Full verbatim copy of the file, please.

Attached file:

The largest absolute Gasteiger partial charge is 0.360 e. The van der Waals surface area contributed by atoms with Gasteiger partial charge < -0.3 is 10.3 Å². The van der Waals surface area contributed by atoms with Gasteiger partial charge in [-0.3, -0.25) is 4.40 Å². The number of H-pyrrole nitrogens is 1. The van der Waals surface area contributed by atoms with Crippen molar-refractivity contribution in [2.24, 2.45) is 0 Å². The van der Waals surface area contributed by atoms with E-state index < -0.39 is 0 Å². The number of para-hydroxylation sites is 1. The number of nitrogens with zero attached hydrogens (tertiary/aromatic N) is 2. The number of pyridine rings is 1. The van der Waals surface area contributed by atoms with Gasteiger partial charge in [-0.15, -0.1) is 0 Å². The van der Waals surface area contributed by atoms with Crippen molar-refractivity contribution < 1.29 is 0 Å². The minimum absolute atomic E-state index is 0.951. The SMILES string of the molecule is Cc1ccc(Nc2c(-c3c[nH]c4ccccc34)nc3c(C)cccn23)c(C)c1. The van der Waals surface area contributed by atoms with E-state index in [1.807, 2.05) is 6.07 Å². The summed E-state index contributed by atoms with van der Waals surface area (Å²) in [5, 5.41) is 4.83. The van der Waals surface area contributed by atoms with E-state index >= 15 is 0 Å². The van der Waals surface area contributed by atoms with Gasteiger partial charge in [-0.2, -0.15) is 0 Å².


The largest absolute Gasteiger partial charge is 0.360 e. The van der Waals surface area contributed by atoms with Gasteiger partial charge < -0.3 is 10.3 Å². The van der Waals surface area contributed by atoms with Gasteiger partial charge in [-0.3, -0.25) is 4.40 Å². The number of H-pyrrole nitrogens is 1. The van der Waals surface area contributed by atoms with Crippen molar-refractivity contribution in [2.24, 2.45) is 0 Å². The van der Waals surface area contributed by atoms with E-state index < -0.39 is 0 Å². The number of para-hydroxylation sites is 1. The number of nitrogens with zero attached hydrogens (tertiary/aromatic N) is 2. The number of pyridine rings is 1. The van der Waals surface area contributed by atoms with Gasteiger partial charge in [-0.15, -0.1) is 0 Å². The van der Waals surface area contributed by atoms with Crippen molar-refractivity contribution < 1.29 is 0 Å². The minimum absolute atomic E-state index is 0.951. The SMILES string of the molecule is Cc1ccc(Nc2c(-c3c[nH]c4ccccc34)nc3c(C)cccn23)c(C)c1. The van der Waals surface area contributed by atoms with E-state index in [1.807, 2.05) is 6.07 Å². The summed E-state index contributed by atoms with van der Waals surface area (Å²) in [5, 5.41) is 4.83. The van der Waals surface area contributed by atoms with E-state index >= 15 is 0 Å². The van der Waals surface area contributed by atoms with Gasteiger partial charge in [-0.2, -0.15) is 0 Å².